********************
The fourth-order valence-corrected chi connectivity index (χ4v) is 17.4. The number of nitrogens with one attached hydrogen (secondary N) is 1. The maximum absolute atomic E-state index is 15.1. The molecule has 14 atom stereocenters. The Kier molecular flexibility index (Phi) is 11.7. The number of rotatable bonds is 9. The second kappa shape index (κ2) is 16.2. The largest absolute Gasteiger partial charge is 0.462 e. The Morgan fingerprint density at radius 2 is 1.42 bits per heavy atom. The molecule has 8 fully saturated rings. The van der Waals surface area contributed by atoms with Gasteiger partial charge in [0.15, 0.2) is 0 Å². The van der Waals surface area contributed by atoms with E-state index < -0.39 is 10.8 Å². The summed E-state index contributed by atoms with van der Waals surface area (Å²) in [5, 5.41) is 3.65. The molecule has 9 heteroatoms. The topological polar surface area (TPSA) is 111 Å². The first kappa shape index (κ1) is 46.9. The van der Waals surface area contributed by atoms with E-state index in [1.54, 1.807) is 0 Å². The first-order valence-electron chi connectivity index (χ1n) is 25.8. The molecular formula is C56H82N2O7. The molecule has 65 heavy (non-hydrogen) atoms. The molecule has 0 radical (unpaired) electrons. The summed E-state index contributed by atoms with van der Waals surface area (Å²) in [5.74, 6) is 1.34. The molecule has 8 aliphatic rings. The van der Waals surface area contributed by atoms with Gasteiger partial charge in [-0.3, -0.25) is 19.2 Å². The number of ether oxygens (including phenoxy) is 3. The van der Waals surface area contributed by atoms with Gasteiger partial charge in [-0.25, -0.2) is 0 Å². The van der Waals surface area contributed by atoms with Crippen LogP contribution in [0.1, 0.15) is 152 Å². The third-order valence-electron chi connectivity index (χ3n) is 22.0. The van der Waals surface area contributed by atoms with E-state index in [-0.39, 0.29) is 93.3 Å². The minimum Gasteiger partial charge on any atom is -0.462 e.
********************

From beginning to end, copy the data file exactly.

The fourth-order valence-corrected chi connectivity index (χ4v) is 17.4. The number of nitrogens with one attached hydrogen (secondary N) is 1. The maximum absolute atomic E-state index is 15.1. The molecule has 14 atom stereocenters. The Kier molecular flexibility index (Phi) is 11.7. The number of rotatable bonds is 9. The second kappa shape index (κ2) is 16.2. The largest absolute Gasteiger partial charge is 0.462 e. The Morgan fingerprint density at radius 2 is 1.42 bits per heavy atom. The molecule has 8 fully saturated rings. The van der Waals surface area contributed by atoms with Gasteiger partial charge in [0.15, 0.2) is 0 Å². The van der Waals surface area contributed by atoms with E-state index < -0.39 is 10.8 Å². The summed E-state index contributed by atoms with van der Waals surface area (Å²) in [5, 5.41) is 3.65. The molecule has 9 heteroatoms. The topological polar surface area (TPSA) is 111 Å². The first kappa shape index (κ1) is 46.9. The van der Waals surface area contributed by atoms with E-state index in [1.54, 1.807) is 0 Å². The first-order valence-electron chi connectivity index (χ1n) is 25.8. The molecular formula is C56H82N2O7. The molecule has 65 heavy (non-hydrogen) atoms. The molecule has 0 radical (unpaired) electrons. The summed E-state index contributed by atoms with van der Waals surface area (Å²) in [5.74, 6) is 1.34. The molecule has 8 aliphatic rings. The van der Waals surface area contributed by atoms with Gasteiger partial charge in [-0.3, -0.25) is 19.2 Å². The number of ether oxygens (including phenoxy) is 3. The van der Waals surface area contributed by atoms with Gasteiger partial charge in [-0.25, -0.2) is 0 Å². The van der Waals surface area contributed by atoms with Crippen LogP contribution in [0.1, 0.15) is 152 Å². The third-order valence-electron chi connectivity index (χ3n) is 22.0. The van der Waals surface area contributed by atoms with E-state index in [-0.39, 0.29) is 93.3 Å². The minimum Gasteiger partial charge on any atom is -0.462 e.